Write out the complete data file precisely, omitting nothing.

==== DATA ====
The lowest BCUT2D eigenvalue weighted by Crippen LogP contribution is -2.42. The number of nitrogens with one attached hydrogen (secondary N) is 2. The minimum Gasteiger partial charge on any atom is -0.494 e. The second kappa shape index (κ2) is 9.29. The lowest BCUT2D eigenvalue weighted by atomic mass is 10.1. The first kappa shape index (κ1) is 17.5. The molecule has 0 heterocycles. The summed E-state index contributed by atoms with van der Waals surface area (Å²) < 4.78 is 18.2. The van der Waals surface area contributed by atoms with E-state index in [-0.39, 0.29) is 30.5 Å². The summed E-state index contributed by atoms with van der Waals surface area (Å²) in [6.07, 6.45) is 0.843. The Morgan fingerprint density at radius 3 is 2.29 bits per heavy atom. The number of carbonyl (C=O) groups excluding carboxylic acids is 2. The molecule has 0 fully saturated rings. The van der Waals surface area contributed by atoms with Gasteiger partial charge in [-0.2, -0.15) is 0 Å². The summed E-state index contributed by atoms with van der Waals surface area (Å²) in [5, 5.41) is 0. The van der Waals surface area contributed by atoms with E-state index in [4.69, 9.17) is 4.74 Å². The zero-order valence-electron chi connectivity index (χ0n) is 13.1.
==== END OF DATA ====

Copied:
The lowest BCUT2D eigenvalue weighted by Crippen LogP contribution is -2.42. The number of nitrogens with one attached hydrogen (secondary N) is 2. The minimum Gasteiger partial charge on any atom is -0.494 e. The second kappa shape index (κ2) is 9.29. The lowest BCUT2D eigenvalue weighted by atomic mass is 10.1. The first kappa shape index (κ1) is 17.5. The molecule has 0 heterocycles. The summed E-state index contributed by atoms with van der Waals surface area (Å²) < 4.78 is 18.2. The van der Waals surface area contributed by atoms with E-state index in [-0.39, 0.29) is 30.5 Å². The summed E-state index contributed by atoms with van der Waals surface area (Å²) in [6.07, 6.45) is 0.843. The Morgan fingerprint density at radius 3 is 2.29 bits per heavy atom. The number of carbonyl (C=O) groups excluding carboxylic acids is 2. The molecule has 0 fully saturated rings. The van der Waals surface area contributed by atoms with Gasteiger partial charge in [-0.2, -0.15) is 0 Å². The summed E-state index contributed by atoms with van der Waals surface area (Å²) in [5, 5.41) is 0. The van der Waals surface area contributed by atoms with E-state index in [4.69, 9.17) is 4.74 Å². The zero-order valence-electron chi connectivity index (χ0n) is 13.1.